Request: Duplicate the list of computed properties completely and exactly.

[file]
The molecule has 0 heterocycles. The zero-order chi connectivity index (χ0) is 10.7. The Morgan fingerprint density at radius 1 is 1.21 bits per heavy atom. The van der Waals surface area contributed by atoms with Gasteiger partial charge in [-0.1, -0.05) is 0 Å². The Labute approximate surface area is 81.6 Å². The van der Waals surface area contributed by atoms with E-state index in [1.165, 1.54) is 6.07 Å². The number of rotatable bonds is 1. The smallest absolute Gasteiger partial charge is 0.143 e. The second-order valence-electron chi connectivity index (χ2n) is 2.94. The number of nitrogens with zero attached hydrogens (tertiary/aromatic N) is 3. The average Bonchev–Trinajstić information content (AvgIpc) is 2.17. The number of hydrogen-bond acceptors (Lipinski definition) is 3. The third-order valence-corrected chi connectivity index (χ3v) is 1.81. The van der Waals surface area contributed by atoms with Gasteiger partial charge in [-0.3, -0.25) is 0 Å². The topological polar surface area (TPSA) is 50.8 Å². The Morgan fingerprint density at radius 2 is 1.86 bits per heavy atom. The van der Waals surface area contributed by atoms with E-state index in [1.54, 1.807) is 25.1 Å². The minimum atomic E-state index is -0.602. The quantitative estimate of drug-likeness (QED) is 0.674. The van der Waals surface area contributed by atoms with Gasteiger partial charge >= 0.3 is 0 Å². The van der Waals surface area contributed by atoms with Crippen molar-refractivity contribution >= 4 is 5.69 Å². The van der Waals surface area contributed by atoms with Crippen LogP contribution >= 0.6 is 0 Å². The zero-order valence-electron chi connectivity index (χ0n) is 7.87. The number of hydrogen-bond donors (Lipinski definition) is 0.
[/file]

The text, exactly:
The molecule has 0 heterocycles. The zero-order chi connectivity index (χ0) is 10.7. The Morgan fingerprint density at radius 1 is 1.21 bits per heavy atom. The van der Waals surface area contributed by atoms with Gasteiger partial charge in [-0.1, -0.05) is 0 Å². The Labute approximate surface area is 81.6 Å². The van der Waals surface area contributed by atoms with E-state index in [1.165, 1.54) is 6.07 Å². The number of rotatable bonds is 1. The smallest absolute Gasteiger partial charge is 0.143 e. The second-order valence-electron chi connectivity index (χ2n) is 2.94. The number of nitrogens with zero attached hydrogens (tertiary/aromatic N) is 3. The average Bonchev–Trinajstić information content (AvgIpc) is 2.17. The number of hydrogen-bond acceptors (Lipinski definition) is 3. The third-order valence-corrected chi connectivity index (χ3v) is 1.81. The van der Waals surface area contributed by atoms with Gasteiger partial charge in [-0.3, -0.25) is 0 Å². The topological polar surface area (TPSA) is 50.8 Å². The Morgan fingerprint density at radius 2 is 1.86 bits per heavy atom. The van der Waals surface area contributed by atoms with E-state index in [1.54, 1.807) is 25.1 Å². The minimum atomic E-state index is -0.602. The quantitative estimate of drug-likeness (QED) is 0.674. The van der Waals surface area contributed by atoms with Gasteiger partial charge >= 0.3 is 0 Å². The van der Waals surface area contributed by atoms with Crippen molar-refractivity contribution >= 4 is 5.69 Å². The van der Waals surface area contributed by atoms with Crippen LogP contribution >= 0.6 is 0 Å². The zero-order valence-electron chi connectivity index (χ0n) is 7.87. The number of hydrogen-bond donors (Lipinski definition) is 0.